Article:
Hardball host and syndicated columnist Matthews (Kennedy and Nixon, 1996, etc.) serves up another helping of his political pronouncements.
For this author, our unique American attitude and the distance ordinary people feel from educated elites is best defined by a statement he heard from citizen-philosopher Sergeant Leroy Taylor: “The little man loves his country, Chris, because it’s all he’s got.” Though he began in the capital as a speechwriter, then graduated to being a .38-toting US Capitol officer, Matthews shares this average-Joe perspective. Weighing the events of the last presidential election (musings already brown-edged by recent horrific events that have put all thought of who actually got the electoral college majority into the trash barrel), he believes Bush won the election, despite the pundits who thought Gore prevailed in the third debate, because ordinary people saw Bush as “a man with the sun in his face” (like Reagan and Kennedy) and not a desk-jockey bound to the Oval Office like Gore. Even so, he says here that Gore will run again (“because it is the one, the only thing he wants to do in life”), while Bush has no “apparent national mission” or “quickening rhythm” and runs “a presidency without parades.” Matthews detests—well, has a problem with—Bill Clinton because our boomer-generation Chief Executive had no “anti-Communist fervor, and none of the awe for the presidency which he found so easy to win and to abuse.” The wisemouthery doesn’t always make sense, but Matthews is on firm ground describing the recent unveiling of a statue to FDR, calling it a mistake that conveys little sense of the hope he brought to the country: FDR’s real monument, the pundit asserts, is “the Social Security system that he insisted be financed by workers and employers alike.” Matthews hits home most strongly describing his travels and the AIDS epidemic in Africa.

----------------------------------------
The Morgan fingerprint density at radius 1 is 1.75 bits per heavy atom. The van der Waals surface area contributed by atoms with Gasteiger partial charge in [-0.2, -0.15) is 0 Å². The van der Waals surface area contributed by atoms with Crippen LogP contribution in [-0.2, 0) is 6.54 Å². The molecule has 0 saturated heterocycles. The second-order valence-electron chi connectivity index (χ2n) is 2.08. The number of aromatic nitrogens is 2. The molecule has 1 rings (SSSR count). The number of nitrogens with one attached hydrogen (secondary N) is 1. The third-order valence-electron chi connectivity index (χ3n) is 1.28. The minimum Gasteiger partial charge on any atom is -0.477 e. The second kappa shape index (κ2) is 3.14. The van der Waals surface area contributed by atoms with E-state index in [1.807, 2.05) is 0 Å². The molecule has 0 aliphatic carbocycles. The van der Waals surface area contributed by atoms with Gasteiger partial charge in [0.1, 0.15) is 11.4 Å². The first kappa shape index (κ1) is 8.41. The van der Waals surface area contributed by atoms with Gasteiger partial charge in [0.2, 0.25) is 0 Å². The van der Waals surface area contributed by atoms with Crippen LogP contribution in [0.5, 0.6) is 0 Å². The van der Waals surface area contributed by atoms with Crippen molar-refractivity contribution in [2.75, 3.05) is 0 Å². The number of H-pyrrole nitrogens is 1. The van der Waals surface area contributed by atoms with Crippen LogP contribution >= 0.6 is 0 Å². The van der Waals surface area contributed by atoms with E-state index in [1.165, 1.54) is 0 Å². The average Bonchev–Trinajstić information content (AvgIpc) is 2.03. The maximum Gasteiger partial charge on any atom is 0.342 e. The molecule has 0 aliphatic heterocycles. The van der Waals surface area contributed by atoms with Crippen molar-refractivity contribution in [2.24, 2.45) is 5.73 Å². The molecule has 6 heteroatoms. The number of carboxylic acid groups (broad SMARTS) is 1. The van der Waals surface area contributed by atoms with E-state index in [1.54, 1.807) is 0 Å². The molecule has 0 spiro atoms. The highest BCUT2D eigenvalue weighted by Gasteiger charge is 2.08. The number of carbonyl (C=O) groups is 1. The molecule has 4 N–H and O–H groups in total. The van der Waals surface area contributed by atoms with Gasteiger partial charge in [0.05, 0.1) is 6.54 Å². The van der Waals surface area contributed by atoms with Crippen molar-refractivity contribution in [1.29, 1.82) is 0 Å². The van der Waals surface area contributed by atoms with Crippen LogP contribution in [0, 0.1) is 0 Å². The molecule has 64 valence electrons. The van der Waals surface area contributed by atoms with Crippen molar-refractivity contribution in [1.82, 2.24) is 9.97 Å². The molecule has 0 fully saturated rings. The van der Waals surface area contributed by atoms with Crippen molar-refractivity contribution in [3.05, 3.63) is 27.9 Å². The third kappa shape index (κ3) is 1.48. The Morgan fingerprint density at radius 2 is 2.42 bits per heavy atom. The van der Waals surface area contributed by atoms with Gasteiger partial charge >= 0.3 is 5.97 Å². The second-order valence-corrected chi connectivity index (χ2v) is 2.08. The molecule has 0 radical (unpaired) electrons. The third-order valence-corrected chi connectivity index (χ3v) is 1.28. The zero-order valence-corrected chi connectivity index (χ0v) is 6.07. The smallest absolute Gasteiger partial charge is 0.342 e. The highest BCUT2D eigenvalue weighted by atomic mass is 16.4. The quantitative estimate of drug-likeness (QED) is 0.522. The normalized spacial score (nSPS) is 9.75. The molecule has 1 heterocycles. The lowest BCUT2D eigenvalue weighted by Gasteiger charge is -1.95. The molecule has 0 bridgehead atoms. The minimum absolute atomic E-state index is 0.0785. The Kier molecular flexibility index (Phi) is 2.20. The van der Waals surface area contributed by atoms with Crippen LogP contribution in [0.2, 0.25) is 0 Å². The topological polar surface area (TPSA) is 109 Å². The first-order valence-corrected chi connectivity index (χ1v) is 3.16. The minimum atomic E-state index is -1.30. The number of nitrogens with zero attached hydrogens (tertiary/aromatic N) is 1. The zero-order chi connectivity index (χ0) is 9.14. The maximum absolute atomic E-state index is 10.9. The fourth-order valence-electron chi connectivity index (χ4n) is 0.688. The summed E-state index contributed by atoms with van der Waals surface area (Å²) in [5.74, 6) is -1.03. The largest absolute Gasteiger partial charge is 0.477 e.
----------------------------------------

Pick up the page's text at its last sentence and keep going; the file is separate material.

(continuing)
Pretty much what you’d expect, but Matthews has a locked-in readership.